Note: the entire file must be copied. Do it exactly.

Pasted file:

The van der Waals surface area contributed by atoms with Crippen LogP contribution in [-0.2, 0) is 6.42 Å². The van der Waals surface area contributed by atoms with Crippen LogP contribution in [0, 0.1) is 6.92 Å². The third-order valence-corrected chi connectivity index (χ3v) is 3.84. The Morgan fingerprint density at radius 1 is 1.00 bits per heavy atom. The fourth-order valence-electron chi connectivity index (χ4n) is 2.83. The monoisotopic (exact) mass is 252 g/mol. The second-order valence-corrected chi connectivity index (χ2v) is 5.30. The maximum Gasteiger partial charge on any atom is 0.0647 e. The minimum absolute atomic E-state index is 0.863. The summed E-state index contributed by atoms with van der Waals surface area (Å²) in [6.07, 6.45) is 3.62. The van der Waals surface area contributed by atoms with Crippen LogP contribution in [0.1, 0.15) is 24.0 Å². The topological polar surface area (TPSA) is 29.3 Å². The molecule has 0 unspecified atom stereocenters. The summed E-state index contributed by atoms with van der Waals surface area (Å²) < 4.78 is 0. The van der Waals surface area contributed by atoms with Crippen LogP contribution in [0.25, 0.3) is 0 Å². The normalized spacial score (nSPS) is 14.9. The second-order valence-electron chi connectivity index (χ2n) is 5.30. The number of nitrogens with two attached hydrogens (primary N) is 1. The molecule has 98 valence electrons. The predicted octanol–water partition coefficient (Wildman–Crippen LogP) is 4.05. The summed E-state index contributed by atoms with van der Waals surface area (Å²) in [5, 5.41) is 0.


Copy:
The van der Waals surface area contributed by atoms with Crippen LogP contribution in [-0.2, 0) is 6.42 Å². The van der Waals surface area contributed by atoms with Crippen LogP contribution in [0, 0.1) is 6.92 Å². The third-order valence-corrected chi connectivity index (χ3v) is 3.84. The Morgan fingerprint density at radius 1 is 1.00 bits per heavy atom. The fourth-order valence-electron chi connectivity index (χ4n) is 2.83. The monoisotopic (exact) mass is 252 g/mol. The second-order valence-corrected chi connectivity index (χ2v) is 5.30. The maximum Gasteiger partial charge on any atom is 0.0647 e. The minimum absolute atomic E-state index is 0.863. The summed E-state index contributed by atoms with van der Waals surface area (Å²) in [6.07, 6.45) is 3.62. The van der Waals surface area contributed by atoms with Crippen LogP contribution in [0.1, 0.15) is 24.0 Å². The topological polar surface area (TPSA) is 29.3 Å². The molecule has 0 unspecified atom stereocenters. The summed E-state index contributed by atoms with van der Waals surface area (Å²) < 4.78 is 0. The van der Waals surface area contributed by atoms with Crippen LogP contribution in [0.25, 0.3) is 0 Å². The normalized spacial score (nSPS) is 14.9. The second-order valence-electron chi connectivity index (χ2n) is 5.30. The number of nitrogens with two attached hydrogens (primary N) is 1. The molecule has 98 valence electrons. The predicted octanol–water partition coefficient (Wildman–Crippen LogP) is 4.05. The summed E-state index contributed by atoms with van der Waals surface area (Å²) in [5, 5.41) is 0.